Bicyclist and driver both at fault in fatal accident

They both were at fault.

That’s what police and prosecutors determined after a two-month investigation of a fatal car-versus-bicycle crash at the intersection of Indian River Boulevard and the Barber Bridge in February that created the worst traffic jam in memory on the barrier island.

In a statement released last week, Vero Beach Police Chief David Currey said there were “two factors that directly contributed” to the crash.

One, he said, was that the bicyclist, 58-year-old Christopher Hannon of Melbourne Beach, failed to yield the right-of-way to oncoming traffic and made an illegal left turn into the intersection.

At the same time, Currey added, the driver, 33-year-old Alton Gilstrap Jr. of Indian River County, was traveling at 61 mph in a 45-mph speed zone.

Despite braking, Gilstrap was unable to stop his 1998 Chevy Cavalier quickly enough to avoid colliding with the bicycle.

“Had either of these two traffic violations not occurred,” Currey said, “this crash would not have happened.”

Currey said that both the bicyclist and driver of the car had green lights when the crash occurred at 12:38 p.m. on Feb. 2.

He said that bicyclist Hannon “rode past at least one vehicle” that was stopped in the left-turn lane, and was waiting for oncoming traffic to clear.

A retired Air Force colonel with a passion for cycling, Hannon was pedaling south on the boulevard and attempting to turn left onto the bridge when he was struck by Gilstrap’s northbound car.

Hannon, a decorated combat pilot and operations group commander who retired in 2016, was transported by paramedics to the Indian River Medical Center, where he was later pronounced dead.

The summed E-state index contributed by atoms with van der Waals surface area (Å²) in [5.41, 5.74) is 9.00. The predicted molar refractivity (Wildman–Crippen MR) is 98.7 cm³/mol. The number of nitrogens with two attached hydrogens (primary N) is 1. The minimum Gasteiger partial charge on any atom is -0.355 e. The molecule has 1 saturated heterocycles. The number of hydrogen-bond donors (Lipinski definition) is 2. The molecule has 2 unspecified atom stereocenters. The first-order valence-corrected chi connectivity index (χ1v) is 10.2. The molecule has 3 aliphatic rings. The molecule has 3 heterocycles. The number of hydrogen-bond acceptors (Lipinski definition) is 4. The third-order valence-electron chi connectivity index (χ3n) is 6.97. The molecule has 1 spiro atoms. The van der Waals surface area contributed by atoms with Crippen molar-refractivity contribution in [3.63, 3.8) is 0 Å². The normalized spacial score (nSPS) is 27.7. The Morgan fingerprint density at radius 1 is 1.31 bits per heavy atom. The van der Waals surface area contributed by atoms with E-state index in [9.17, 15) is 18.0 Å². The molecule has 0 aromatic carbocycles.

Shortly after the crash, police said Gilstrap showed no signs of impairment at the scene.

He was cited for speeding and fined $238.

Police conducted a traffic-homicide investigation that Currey said included “analysis of evidence from the roadway, inspections of both vehicles, interviews with multiple eyewitnesses and lab reports.”

The results of the investigation were reviewed by the State Attorney’s Office, which found no probable cause to file criminal charges.

The lunch-hour crash forced police to close the bridge in both directions for more than five hours on a Friday afternoon at the height of the busy winter season.

Combined with construction and secondary accidents that impeded traffic flow on the 17th Street bridge and caused the closure of Indian River Boulevard between 37th Street and Royal Palm Pointe,  the fatal crash induced gridlock on the island’s main roads that lasted until early evening.

Bumper-to-bumper backups were reported on State Road A1A, Ocean Drive and other local roadways, including State Road 510 from the island to U.S. 1.

Many longtime residents, in fact, described the congestion as the worst traffic mess in Vero Beach history.

“It was the perfect storm,” Currey said at the time.

“We did the best we could, but there was only so much we could do. There are only two ways on and off the island – unless you go up to 510 or down to St. Lucie County – and one of the two ways was [closed while the other was] down to one lane in one direction.”

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